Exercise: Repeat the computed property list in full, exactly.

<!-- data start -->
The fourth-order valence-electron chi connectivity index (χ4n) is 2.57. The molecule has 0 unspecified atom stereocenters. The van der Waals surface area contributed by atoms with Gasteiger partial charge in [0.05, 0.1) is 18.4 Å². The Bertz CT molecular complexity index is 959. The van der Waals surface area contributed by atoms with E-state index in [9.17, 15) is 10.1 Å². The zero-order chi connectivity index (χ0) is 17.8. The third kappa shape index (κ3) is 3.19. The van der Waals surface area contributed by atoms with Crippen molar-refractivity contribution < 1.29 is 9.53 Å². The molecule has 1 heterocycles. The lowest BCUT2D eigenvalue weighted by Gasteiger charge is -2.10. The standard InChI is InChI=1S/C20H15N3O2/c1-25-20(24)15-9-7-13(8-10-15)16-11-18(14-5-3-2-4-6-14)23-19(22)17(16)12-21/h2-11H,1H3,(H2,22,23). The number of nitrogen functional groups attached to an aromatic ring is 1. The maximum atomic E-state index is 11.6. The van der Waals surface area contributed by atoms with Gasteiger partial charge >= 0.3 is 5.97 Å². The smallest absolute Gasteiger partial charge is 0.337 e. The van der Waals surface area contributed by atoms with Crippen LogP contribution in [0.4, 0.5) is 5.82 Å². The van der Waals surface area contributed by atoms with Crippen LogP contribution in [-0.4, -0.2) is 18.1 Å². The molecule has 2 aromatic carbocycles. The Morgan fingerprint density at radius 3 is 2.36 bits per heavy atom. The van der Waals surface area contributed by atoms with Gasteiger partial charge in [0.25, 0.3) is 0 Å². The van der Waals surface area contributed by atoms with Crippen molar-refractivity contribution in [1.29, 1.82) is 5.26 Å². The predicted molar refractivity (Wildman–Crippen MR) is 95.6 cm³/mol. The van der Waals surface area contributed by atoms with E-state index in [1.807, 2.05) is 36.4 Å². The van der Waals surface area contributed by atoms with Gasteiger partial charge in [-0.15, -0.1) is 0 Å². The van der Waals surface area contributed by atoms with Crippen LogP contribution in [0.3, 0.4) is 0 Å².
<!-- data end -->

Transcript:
The fourth-order valence-electron chi connectivity index (χ4n) is 2.57. The molecule has 0 unspecified atom stereocenters. The van der Waals surface area contributed by atoms with Gasteiger partial charge in [0.05, 0.1) is 18.4 Å². The Bertz CT molecular complexity index is 959. The van der Waals surface area contributed by atoms with E-state index in [9.17, 15) is 10.1 Å². The zero-order chi connectivity index (χ0) is 17.8. The third kappa shape index (κ3) is 3.19. The van der Waals surface area contributed by atoms with Crippen molar-refractivity contribution < 1.29 is 9.53 Å². The molecule has 1 heterocycles. The lowest BCUT2D eigenvalue weighted by Gasteiger charge is -2.10. The standard InChI is InChI=1S/C20H15N3O2/c1-25-20(24)15-9-7-13(8-10-15)16-11-18(14-5-3-2-4-6-14)23-19(22)17(16)12-21/h2-11H,1H3,(H2,22,23). The number of nitrogen functional groups attached to an aromatic ring is 1. The maximum atomic E-state index is 11.6. The van der Waals surface area contributed by atoms with Gasteiger partial charge >= 0.3 is 5.97 Å². The smallest absolute Gasteiger partial charge is 0.337 e. The van der Waals surface area contributed by atoms with Crippen LogP contribution in [0.4, 0.5) is 5.82 Å². The van der Waals surface area contributed by atoms with Crippen LogP contribution in [-0.4, -0.2) is 18.1 Å². The molecule has 2 aromatic carbocycles. The Morgan fingerprint density at radius 3 is 2.36 bits per heavy atom. The van der Waals surface area contributed by atoms with Gasteiger partial charge in [0.25, 0.3) is 0 Å². The van der Waals surface area contributed by atoms with Crippen molar-refractivity contribution in [1.29, 1.82) is 5.26 Å². The predicted molar refractivity (Wildman–Crippen MR) is 95.6 cm³/mol. The van der Waals surface area contributed by atoms with E-state index in [1.807, 2.05) is 36.4 Å². The van der Waals surface area contributed by atoms with Gasteiger partial charge in [-0.15, -0.1) is 0 Å². The van der Waals surface area contributed by atoms with Crippen LogP contribution in [0.3, 0.4) is 0 Å².